There have been several proposed mergers in the history of the United States that failed because of the principles of a mixed economy. In March of 2011, AT&T announced their intent to purchase T-Mobile for $39 billion, but the Department of Justice said that they would immediately move to block the merger because of antitrust violations. The New York Stock Exchange and NASDAQ tried to come together in 2011 as well, which caused the antitrust chief at the time to issue a two-word statement: absolutely not. The government has the right to limit the size of a company in this structure, which is an option they would not have in a typically free-market economy.
3. Mixed economies do not place limits on special interest influence.
Companies can pay millions of dollars to politicians in a mixed economy to help them become elected to office. The goal of these actions is to support people who will introduce legislation that supports their agency while voting down regulations that could limit profits. Both parties in the United States have pay-to-play scenarios that require regulation to avoid because the influence that the government has in the economy is something that some households can see as purchased access. Those with money can influence state decisions, but then those without it cannot do so.
4. Mixed economies do not always limit the extent of government interference.
China offers a mixed economy that trends more toward the scale of socialism, even though they offer free-market solutions and independent regions (Hong Kong, Macau, etc.) where their influence is purposely minimized. In the United States, the 10th Amendment delegates power to the state government if the federal one does not reserve control. Although some households don’t think about the structure of their community, there could be four different sets of rules to follow to stay in compliance with the law: federal, state, county, and local. This structure can place more interference on any individual instead of less.
5. Mixed economies often operate with higher levels of debt.
Consumerism is the backbone of most mixed economies. The government and businesses want individuals to spend money because that is how profits and taxes are earned. Saving can be encouraged at a minimal level, but those who choose to save more than they spend are often treated as outliers. That means debt is often encouraged in this system, which is an issue that some people never escape. The governments of the world are no stranger to this issue either. Even with record growth, the world’s debt is approximately $244 trillion, of which the United States is responsible for about 10%.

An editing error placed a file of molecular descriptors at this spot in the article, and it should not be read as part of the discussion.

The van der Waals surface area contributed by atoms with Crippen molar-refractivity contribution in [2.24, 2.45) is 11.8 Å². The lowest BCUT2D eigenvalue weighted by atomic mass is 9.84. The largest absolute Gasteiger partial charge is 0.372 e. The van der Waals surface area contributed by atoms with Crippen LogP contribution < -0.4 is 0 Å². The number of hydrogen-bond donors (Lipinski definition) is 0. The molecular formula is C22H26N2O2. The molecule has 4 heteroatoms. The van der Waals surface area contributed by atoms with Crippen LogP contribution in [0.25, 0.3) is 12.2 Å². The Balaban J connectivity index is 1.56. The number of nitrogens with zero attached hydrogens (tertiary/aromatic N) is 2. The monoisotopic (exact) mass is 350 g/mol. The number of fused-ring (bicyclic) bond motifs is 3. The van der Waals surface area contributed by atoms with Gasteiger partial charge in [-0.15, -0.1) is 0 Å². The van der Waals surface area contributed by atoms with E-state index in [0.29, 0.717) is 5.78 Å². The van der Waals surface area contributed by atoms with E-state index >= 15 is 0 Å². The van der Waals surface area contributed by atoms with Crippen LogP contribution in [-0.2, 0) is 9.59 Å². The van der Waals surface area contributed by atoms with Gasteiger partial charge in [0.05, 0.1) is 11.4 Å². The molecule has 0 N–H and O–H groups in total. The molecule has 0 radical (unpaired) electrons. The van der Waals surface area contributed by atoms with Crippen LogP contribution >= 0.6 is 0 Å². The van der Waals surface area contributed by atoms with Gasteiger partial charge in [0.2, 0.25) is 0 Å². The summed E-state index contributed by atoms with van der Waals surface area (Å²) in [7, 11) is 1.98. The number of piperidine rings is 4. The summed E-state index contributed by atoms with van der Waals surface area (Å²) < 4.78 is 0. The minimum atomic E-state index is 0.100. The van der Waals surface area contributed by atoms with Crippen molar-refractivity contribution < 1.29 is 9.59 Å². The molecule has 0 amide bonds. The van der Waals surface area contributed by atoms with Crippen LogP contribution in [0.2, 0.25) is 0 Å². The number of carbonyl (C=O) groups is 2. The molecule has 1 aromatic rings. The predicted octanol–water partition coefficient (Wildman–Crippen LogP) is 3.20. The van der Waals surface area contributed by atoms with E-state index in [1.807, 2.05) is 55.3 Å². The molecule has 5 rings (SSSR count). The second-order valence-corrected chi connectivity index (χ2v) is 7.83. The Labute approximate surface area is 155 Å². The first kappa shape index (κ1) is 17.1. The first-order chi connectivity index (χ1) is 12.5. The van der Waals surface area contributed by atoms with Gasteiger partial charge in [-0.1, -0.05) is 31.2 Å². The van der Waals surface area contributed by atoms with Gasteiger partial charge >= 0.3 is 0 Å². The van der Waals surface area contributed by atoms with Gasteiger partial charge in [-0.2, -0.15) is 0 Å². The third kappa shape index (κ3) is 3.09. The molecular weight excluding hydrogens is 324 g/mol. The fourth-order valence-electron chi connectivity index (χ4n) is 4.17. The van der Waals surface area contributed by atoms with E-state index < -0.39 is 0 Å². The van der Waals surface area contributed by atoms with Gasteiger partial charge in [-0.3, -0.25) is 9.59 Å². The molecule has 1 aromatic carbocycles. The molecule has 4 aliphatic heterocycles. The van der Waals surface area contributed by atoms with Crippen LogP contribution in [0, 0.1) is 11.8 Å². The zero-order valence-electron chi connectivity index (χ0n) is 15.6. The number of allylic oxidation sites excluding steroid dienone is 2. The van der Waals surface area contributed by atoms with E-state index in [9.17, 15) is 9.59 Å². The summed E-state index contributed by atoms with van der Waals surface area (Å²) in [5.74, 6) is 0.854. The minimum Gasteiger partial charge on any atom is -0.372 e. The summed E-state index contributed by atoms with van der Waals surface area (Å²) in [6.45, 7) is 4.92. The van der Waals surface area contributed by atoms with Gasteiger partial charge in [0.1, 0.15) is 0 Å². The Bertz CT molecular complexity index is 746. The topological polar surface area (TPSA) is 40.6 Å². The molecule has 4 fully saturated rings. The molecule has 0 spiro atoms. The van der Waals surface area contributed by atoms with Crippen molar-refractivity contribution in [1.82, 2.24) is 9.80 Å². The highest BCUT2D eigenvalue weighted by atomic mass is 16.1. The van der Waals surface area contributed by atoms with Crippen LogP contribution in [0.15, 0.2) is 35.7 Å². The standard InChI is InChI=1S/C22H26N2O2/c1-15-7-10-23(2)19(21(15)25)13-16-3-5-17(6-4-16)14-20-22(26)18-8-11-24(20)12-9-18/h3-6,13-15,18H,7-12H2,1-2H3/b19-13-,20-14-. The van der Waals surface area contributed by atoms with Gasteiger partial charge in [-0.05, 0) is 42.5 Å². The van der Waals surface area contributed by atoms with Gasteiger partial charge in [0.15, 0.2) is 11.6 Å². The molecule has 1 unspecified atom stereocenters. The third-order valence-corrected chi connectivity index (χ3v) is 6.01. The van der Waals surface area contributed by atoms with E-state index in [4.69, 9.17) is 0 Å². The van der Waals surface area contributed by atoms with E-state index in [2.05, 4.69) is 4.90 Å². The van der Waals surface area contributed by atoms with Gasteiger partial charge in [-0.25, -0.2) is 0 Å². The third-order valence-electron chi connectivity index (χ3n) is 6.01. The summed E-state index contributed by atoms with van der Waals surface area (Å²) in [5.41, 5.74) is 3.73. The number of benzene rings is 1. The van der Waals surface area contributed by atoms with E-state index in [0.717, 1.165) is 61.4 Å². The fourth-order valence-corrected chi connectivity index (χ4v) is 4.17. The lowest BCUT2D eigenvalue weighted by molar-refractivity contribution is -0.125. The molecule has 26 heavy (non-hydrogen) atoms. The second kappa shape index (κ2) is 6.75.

6. Mixed economies do not prevent poverty.
People who find wealth tend to get richer because they can invest in processes that are not available to the average person. They have less of a percentage of their discretionary spending dedicated to food, clothing, and shelter compared to those with income levels at or below the national poverty line. A mixed economy may seek to find fairness, but it is only at the initial start of the process. Once you begin to make decisions about your employment or spending habits, the chance that you can skip to a higher socioeconomic group become lower – no matter how much hard work you might be willing to put into the process.
7. Mixed economies can disguise socialism for capitalism.
The Emergency Economic Stabilization Act of 2008 was a bailout of the U.S. financial system that was caused by subprime mortgage lending. Over $700 billion in distressed assets were purchased, with cash supplied directly to banks. Although the Treasury Secretary at the time opposed the move and President Barack Obama is often blamed for this legislation, it was signed into law by President George W. Bush on October 3, 2008. Although it would eventually help to stability the economy, it would not have been possible using the systems of capitalism because companies that fail are supposed to go out of business. The United States government helped to pick and choose which companies stayed, and which ones had to cease operations.
The pros and cons of a mixed economy suggest that it is a viable option for most governments because it attempts to balance who is in control. By creating a system of checks and balances, the theory is that the average person can have a fair chance to achieve success based on what their definition of it happens to be. This structure may not always be beneficial, but it does typically offer a solution that minimizes the control that others have over individual lives.
Natalie Regoli is our editor-in-chief. The goal of ConnectUs is to publish compelling content that addresses some of the biggest issues the world faces. If you would like to reach out to contact Natalie, then go here to send her a message.